“A multi-day lake effect snow event is expected in locations east of the Great Lakes, resulting in additional snow accumulations in some communities.”

In Toronto, local blowing snow is possible early Saturday afternoon due to strong winds. The city could see an additional two centimeters of snowfall.

Temperatures will drop from a high of 2 C to -2 C in the afternoon with a wind chill of -10 C.

Conditions are expected to improve overnight. Next week temperatures are expected to drop below zero degrees, a low of -7 C on Tuesday.

TRAVEL TO PEARSON

Toronto Pearson International Airport is also monitoring the storm, it said in a tweet Friday.

“We are closely monitoring these weather systems, which have the potential to impact flights arriving and departing Toronto Pearson,” the statement read. “If you are flying today, we recommend checking your flight status online.”

Sean Davidson, spokesman for the Greater Toronto Airports Authority, advises people traveling to Pearson tonight to arrive as early as possible.

He said travelers should expect delays due to weather.

“We’re just asking people to be a little more patient tonight because we’re dealing with a winter storm,” Davidson said. “But we have all our staff to make sure we can get everyone moving as quickly as possible.”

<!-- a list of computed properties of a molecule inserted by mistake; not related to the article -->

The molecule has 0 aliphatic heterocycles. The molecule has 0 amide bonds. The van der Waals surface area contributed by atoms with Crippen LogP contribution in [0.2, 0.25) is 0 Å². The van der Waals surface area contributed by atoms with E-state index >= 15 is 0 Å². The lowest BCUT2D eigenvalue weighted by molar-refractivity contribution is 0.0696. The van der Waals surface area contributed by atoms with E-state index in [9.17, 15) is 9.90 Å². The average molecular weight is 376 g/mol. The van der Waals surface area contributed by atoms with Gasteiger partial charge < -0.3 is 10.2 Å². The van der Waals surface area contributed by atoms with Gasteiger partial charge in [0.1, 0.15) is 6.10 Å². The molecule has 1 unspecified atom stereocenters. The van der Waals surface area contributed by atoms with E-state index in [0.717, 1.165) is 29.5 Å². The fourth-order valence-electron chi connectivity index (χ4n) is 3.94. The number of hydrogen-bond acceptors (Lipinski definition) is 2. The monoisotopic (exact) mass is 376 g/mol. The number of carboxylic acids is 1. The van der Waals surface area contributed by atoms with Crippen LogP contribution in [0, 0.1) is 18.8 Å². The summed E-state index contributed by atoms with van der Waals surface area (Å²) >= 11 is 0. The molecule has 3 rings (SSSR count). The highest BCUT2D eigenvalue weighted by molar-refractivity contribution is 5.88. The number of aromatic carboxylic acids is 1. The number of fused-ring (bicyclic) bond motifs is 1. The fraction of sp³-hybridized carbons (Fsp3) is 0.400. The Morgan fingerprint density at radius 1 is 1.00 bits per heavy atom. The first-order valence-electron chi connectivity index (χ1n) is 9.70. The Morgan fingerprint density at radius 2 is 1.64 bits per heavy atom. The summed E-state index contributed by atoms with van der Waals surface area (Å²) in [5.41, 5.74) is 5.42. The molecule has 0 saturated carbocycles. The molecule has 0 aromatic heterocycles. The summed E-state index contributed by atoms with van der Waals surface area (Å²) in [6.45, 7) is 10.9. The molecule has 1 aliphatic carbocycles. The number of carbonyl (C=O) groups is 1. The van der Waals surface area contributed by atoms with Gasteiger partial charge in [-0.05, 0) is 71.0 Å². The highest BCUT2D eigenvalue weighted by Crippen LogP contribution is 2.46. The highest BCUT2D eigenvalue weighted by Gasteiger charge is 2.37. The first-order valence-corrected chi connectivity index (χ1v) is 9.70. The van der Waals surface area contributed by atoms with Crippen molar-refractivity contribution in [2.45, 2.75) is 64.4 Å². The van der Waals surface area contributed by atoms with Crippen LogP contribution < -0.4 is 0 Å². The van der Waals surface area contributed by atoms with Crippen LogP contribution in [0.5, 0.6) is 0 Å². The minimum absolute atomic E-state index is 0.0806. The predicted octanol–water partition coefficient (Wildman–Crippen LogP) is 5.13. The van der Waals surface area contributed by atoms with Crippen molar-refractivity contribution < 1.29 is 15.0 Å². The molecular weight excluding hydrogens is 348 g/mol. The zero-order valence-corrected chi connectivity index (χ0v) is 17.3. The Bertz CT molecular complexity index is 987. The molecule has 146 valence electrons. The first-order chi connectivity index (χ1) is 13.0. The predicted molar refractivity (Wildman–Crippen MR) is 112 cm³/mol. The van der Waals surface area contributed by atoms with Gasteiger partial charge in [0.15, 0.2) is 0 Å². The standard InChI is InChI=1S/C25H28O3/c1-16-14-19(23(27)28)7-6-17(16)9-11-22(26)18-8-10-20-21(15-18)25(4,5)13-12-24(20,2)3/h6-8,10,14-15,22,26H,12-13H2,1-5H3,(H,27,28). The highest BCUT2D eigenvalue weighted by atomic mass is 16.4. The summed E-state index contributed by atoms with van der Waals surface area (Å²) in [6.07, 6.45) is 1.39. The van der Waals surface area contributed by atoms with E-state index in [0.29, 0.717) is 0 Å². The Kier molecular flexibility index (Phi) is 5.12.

He noted that the airport has more than 100 high-tech pieces of equipment to ensure that all runways and taxiways are free of snow.

“Of course, it becomes a challenge when it snows because we have to clear that snow. But then when it goes from rain to freezing rain, there are different procedures that our airfield maintenance team has to follow to make sure the airfield remains as it is. as safe as possible for takeoffs and landings, but it is a huge effort,” Davidson said.

HOW TORONTO PREPARES

The Toronto Transit Commission (TTC) says it is taking proactive steps to get riders to and from their destinations, including deploying additional staff and maintenance vehicles to spread salt, clear snow surfaces, keep signals operational , switches and electrical energy and meet other climatic conditions. -related matters.